Tag Archives: usability reflections

Usability reflections: How Google failed to keep their BlackBerry experience simple

Getting a CrackBerry was my latest step in showing total devotion to my employers big ideas about changing they way people blog. Since we use Google Apps for part of our intranet solution I thought it would be nice to integrate this gadget with their servers. Sadly this made my already bad initial experience with the whole BlackBerry platform just worse. Even though they made a number of steps to confuse their users, I’m just going to concentrate on just their web page on Mobile offerings for Google Apps.

Snapshot of the Google Apps mobile description page with non-linked URL’s highlighted

The basic idea of the page is to communicate that their suite offers a wide variety of mobile options of accessing the content. Yet It does this as it was designed as each section was its own page in some mobile providers glossy section.

No hyperlinks

They make hyperlinks to their mobile addresses part of normal text, making it really hard to notice and read. It also makes it impossible for someone to open the page up in their mobile browser and actually click on the links.

Lots of diffrent hyperlinks

The links they want to promote (in between links for non-blackberry users) are:

Even though m.google.com tries to keep it simpe the blackberry address in the middle destroys the message from Google to go to m.google.com with some sort of appendix for the addresses.

Failure to actually include crucial information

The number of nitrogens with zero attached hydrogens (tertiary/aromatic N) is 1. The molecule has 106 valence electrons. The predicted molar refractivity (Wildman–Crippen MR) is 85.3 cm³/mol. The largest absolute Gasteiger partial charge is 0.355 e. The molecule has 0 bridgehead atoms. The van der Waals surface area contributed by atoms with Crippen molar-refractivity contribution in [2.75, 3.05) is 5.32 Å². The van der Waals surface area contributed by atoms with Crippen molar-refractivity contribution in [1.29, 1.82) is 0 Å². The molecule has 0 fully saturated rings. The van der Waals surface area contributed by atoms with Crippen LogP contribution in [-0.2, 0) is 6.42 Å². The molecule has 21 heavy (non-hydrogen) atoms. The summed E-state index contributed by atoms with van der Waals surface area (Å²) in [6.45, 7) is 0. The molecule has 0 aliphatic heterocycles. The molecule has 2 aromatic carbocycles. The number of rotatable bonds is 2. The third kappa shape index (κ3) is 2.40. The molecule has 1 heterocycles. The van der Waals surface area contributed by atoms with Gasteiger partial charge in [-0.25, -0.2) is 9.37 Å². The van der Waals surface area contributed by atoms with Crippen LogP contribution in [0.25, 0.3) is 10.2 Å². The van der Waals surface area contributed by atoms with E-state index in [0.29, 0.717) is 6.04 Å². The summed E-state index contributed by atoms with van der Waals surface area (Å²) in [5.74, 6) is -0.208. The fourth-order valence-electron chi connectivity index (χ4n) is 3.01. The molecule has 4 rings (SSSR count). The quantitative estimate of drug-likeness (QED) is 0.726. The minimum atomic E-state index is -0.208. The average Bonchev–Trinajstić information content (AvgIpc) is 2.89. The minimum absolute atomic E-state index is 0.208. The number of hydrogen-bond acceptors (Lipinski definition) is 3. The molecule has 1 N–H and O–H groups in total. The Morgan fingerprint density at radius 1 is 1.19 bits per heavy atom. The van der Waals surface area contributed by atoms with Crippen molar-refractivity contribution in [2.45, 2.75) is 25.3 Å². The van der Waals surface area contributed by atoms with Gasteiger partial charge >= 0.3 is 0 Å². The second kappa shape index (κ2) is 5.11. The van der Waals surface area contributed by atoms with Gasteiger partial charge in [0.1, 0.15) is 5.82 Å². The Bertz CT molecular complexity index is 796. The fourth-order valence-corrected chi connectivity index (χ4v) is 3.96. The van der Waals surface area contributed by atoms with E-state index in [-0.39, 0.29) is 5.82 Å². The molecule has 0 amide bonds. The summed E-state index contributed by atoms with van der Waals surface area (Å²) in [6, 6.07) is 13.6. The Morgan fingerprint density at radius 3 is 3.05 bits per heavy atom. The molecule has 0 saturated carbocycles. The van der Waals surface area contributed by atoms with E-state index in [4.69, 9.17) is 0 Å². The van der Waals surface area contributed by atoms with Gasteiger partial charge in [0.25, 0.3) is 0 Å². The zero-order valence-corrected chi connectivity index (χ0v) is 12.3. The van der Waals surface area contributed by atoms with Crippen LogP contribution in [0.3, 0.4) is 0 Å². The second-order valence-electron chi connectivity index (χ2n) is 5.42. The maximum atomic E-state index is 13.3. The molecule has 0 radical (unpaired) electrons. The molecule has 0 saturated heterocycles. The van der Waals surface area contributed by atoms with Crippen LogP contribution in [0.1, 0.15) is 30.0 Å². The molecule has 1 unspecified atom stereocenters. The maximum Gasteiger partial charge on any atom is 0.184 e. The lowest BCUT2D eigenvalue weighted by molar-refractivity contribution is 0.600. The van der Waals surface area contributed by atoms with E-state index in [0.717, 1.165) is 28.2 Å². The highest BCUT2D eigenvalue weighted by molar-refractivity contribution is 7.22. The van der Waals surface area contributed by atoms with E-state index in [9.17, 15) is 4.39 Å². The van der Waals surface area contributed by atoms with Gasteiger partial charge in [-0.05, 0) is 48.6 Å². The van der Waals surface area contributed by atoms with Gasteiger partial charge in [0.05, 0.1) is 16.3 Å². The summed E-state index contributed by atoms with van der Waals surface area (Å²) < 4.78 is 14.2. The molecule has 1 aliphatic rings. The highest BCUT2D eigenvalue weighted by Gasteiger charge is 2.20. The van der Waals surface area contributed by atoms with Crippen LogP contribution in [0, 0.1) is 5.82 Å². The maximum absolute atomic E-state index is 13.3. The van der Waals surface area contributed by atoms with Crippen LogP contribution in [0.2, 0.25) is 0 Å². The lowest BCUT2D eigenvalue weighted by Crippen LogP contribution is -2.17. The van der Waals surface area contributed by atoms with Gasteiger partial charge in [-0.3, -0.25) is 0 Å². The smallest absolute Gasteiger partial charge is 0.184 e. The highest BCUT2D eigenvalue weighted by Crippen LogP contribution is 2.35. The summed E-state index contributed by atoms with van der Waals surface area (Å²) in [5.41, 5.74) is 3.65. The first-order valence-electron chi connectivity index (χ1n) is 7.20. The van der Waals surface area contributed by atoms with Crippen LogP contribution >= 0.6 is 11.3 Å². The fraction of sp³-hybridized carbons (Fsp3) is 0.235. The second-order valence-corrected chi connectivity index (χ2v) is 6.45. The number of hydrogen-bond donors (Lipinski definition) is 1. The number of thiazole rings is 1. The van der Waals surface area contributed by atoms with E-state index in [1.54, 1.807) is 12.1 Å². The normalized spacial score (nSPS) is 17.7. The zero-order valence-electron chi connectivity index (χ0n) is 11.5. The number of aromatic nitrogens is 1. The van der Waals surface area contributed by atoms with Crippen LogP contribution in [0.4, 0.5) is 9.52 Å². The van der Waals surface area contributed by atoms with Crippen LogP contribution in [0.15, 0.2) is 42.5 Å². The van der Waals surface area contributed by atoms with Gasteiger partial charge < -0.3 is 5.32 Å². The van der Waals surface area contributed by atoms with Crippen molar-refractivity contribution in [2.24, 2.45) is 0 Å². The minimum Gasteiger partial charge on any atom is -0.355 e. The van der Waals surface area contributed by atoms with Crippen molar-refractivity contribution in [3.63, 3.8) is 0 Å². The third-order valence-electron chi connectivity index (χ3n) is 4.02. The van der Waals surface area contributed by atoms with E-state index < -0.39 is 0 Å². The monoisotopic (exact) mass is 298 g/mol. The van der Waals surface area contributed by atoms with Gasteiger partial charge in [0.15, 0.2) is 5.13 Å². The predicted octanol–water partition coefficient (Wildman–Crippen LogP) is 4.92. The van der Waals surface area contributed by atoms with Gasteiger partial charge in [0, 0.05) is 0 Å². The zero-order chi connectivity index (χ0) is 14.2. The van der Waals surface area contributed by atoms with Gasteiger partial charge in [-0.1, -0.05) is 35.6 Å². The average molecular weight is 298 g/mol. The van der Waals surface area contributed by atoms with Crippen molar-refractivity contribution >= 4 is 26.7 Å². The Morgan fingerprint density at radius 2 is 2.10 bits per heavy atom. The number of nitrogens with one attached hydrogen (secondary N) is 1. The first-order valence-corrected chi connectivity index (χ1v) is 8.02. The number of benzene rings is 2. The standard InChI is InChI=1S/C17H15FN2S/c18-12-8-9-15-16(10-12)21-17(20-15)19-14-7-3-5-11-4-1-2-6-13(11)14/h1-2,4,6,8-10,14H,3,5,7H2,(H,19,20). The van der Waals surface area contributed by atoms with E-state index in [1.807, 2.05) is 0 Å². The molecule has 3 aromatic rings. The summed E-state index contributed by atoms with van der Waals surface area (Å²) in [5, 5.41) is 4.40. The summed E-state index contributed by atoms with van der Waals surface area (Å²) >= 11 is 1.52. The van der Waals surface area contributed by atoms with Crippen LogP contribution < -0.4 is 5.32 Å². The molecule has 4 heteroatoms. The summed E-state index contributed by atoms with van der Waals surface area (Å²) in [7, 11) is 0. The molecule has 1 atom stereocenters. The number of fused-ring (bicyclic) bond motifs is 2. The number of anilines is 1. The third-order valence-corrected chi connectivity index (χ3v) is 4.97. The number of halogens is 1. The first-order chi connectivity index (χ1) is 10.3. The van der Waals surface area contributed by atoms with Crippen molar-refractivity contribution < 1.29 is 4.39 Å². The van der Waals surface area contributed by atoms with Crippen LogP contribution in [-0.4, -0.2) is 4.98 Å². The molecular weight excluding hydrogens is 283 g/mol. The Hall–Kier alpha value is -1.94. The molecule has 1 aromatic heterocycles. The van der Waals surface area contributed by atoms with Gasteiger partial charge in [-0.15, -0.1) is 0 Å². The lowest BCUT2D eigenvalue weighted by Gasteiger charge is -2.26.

One such example is at the bottom where they promote their docs service, yet fail to include address for mobile access. My understanding after playing around a while is that I have to (or at least am able to) download an extra app to have great experience, yet they do not tell me that.

It also seems that their idea of mobile is BlackBerry and then everything else. While I appreciate their thought that they support everything with BlackBerry badge, a developer in me has its doubts. There are also some other very powerful smart-phones and it would be nice to address that issue a bit more clearly. They also do not make clear if they target at everything mobile or just the smart-phones.

Not speaking users language

The last section casually mentions “or other phones supporting WebKit browser”. My iPhone has Safari inside, that you very much as other mobile phones had a “Browser”, “Mobile Internet Explorer” and such. It is a bit a stretch to expect users to know what rendering engine their mobile device uses.